There’s not a lot of competition when it comes to futuristic city simulators, with Anno 2205 and the SimCity: Cities of Tomorrow expansion being the only somewhat recent entrants to the limited category. When Aven Colony is placed next to these games, each of these the titles manage to form a playstyle that is drastically different than the next, but one common factor between each game remains: longevity is key when it comes to keeping players coming back, and here Aven Colony struggles to keep its respective colonies entertaining for the duration.
In Aven Colony, players are tasked with governing a brand new colony on the alien planet Aven Prime. There’s a variety of different locales players can settle in, and each of the terrain types bring their own unique challenges to the table. Despite the inclusion of exotic flora and alien creatures, veterans of any typical city building game will quickly find themselves balancing familiar city requirements: power, water, air quality, and crime must all be handled efficiently to keep the citizens happy. The buildings may all be futuristic domed structures and robotic drones may patrol the landscape, but the roots of Aven Colony lie firmly in familiar territory.
Where other city simulator games have a large focus on making things beautiful as cities expand, Aven Prime has more primal roots: survival is the name of the game for the smaller-scale colonies that settle down on the hostile environment. A harsh summer/winter seasonal system forces players to stock up for cold winters, which impact both farm and power production, and players will find that the air quality of their colony can quickly go downhill if a close eye isn’t kept on the colony’s intake fans. This is the main challenge of the game: each problem is solved by some fairly easy construction jobs.
Once would-be governors have taken control of their food growth and can keep their populace happy with drugs, food variety, or entertainment, there’s little else that the game throws at players to keep them on their toes. Disasters like shard storms and dangers like giant worms seem to happen few and far between, and even the Creep (a Zerg-like infestation carried by Overlord-looking creatures) fails to pose a real threat, instead being instantly placated by the placement of a simple automated structure. We’d like to see more dynamic problems like spreadable fires, citizen work stoppages, or something more significant to break the monotony of late-game colony life.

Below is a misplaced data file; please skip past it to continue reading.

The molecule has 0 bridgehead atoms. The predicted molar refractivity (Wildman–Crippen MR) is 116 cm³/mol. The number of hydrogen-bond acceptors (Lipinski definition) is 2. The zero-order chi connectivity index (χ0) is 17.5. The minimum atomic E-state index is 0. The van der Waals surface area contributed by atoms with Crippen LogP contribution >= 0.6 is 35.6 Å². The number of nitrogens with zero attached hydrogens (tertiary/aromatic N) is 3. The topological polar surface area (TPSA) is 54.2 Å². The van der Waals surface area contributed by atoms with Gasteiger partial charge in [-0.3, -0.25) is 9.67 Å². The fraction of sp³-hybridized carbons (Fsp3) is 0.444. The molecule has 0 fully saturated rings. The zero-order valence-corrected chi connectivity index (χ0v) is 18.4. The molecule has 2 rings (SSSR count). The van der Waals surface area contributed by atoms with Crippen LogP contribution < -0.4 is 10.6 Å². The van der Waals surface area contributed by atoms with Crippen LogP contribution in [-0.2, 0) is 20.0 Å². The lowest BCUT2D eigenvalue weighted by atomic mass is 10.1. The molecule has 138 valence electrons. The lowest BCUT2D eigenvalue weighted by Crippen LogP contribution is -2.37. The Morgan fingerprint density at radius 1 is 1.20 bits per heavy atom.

Developer Mothership Entertainment has curated several different campaigns for players to progress through, and each one logically gets sequentially more difficult. The mini quests the player will be given during each campaign don’t always seem to make a lot of sense, though, and players will be questioning why building a construction drone hub somehow means they’ve earned twenty or so bottles of soda for their colonists. Those who use mills and chemical plants to manufacture items will also likely wish for a more intelligent crafting system, so that they could set minimum amounts of stock to trigger production rather than manually micromanaging each factory.
The game also attempts to inject some humor into the campaign missions in the form of voiced communications from various personnel, though the intermittent punchlines often fall short of actual humor and will have gamers scratching their heads as to why a monkey with maracas is dancing on their screen following a butt joke. Thankfully, these kind of communications are few and far between, and the rest of the communications simply exist to deliver new tasks and rewards.
As players progress through each colony, they will unlock more options on how to govern their populace. Citizens can be placated with drugs to keep them working and out of trouble, but once they’re addicted to a substance things will get difficult for the player should their drug supply ever run short. Likewise, players can start rationing food if supplies are low at the cost of happiness, or even encourage VR usage to keep colonists happy at the cost of electricity usage. These are unique features to Aven Colony, and we’d like to see more of this in other areas of the game.
All in all, Aven Colony is a game that shows plenty of potential. There’s a diverse range of building types to construct and industry items to produce, but Mothership Entertainment needs to develop some more things to throw into the mix to keep things from stagnating once the colony finds its rhythm. Fans of city building games should keep an eye on Aven Colony as it nears release, as with a little more elbow grease it could become a great city simulator.
In any event, ringing in at $25 means that Aven Colony will likely be on the radar for many city simulator fans, even if it isn’t a world-changer.
Aven Colony is currently scheduled for an early 2017 release on PC. Game Rant was provided with a PC key for this preview.